“Father, why don’t you want me going over there.”

“You heard us talking? Ali, your mother is scared. People are frightened of things they don’t understand.”

“Well, I know you can’t get AIDS from talking to someone who has it. Father, can I still go over and hear John’s stories?”

“We’ll talk to your mother. I think it will be alright. Sometimes parents can be a little silly.”

Several months passed and Ali went to see John almost everyday.

Some days John was just too sick to see Ali. John would tell him about life in the city and the children he taught. Ali would tell John about his family, friends and his life in the village. John had started teaching Ali to write. Even Ali’s mother got to know John and would bring him some of the delicious things she cooked.

One night, Ali went to see John. Ali had to ask: “John, do you have AIDS?”

John replied, “Yes I do.”

“I feel bad for you.”

“There’s no reason to feel bad, I feel happy.”

“Why, John?”

“I’m getting the chance to know you. Besides, I can still teach. And you are giving me the chance to do that. You’ve learned a lot and you have also taught me.”

“I have?”

“Yes. You’ve taught me that people do care about others and can be kind. You know I have AIDS and you still talk to me.” John gave Ali a hug and they carried on with the lesson.

As time went on, John became even weaker. The lessons stopped. John’s parents decided to take him back to the city to be closer to his doctor. Ali felt very sad. He was going to miss his friend. He went to say goodbye. John said, “Ali you are a true friend. I will miss you. John gave Ali a hug, gathered his bags and got in the car. “Before I forget, Ali this is for you.” He passed a book out the window and before Ali could answer the car drove off. There was a note on the inside cover:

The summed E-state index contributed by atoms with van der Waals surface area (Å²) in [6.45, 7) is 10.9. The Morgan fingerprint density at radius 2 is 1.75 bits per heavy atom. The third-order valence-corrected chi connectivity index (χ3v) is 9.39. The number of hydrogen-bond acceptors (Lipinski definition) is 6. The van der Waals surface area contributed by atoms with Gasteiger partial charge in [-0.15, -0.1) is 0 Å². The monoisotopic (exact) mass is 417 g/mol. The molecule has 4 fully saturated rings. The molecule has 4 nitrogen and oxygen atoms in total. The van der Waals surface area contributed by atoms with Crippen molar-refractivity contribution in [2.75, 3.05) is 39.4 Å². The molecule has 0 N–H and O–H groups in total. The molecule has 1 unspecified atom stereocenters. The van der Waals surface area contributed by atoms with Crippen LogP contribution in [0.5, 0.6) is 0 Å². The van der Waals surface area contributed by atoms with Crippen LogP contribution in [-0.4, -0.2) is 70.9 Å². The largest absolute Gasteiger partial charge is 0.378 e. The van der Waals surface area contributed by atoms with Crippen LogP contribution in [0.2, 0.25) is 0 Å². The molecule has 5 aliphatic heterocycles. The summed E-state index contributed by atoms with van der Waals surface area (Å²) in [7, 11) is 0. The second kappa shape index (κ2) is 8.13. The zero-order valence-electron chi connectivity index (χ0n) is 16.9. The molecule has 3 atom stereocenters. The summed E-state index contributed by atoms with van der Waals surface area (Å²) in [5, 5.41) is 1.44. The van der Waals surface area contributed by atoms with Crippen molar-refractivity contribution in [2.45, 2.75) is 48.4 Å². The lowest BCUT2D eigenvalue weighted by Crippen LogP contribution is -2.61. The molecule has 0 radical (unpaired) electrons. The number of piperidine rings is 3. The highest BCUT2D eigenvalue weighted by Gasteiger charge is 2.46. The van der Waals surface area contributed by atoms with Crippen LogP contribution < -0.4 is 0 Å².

Ali, you have made my time here very special. I cannot thank you enough for that. I hope you continue to read and write. I have done something very important the last few months, I have made a great friend. I won’t forget you.

That was the last time Ali saw John. Just before he died, John sent a letter to Ali which he was able to read by himself.

To the best student I ever had. I hope you are well. Continue to learn. One day you too can become a teacher and share with others the most important lesson in life – how to be kind to others.”

The next year Ali went to school.


This story was written by Isaac Rashid, a freelance writer in Hamilton, Canada. It was reviewed by Iain McLellan, Communications Consultant, Montreal, Canada.

Information sources

“AIDS Parts 1 to 3” in Outreach, No. 52, 53, and 54. The Teaching and Learning Centre, 200 East Building, 239 Greene Street, New York University, NY 10003, USA.

Global Programme on AIDS, The HIV/AIDS pandemic: 1994 Overview, pages 1 15, WHO/GPA/TCO/SEF/94.4. World Health Organization, 1211 Geneva 27, Switzerland.

AIDS: Towards 2000, Panos AIDS Media Briefing No. 1, 1994, 18 pages. Panos Institute, 8 Alfred Place, London, WC1E 7EB, U.K.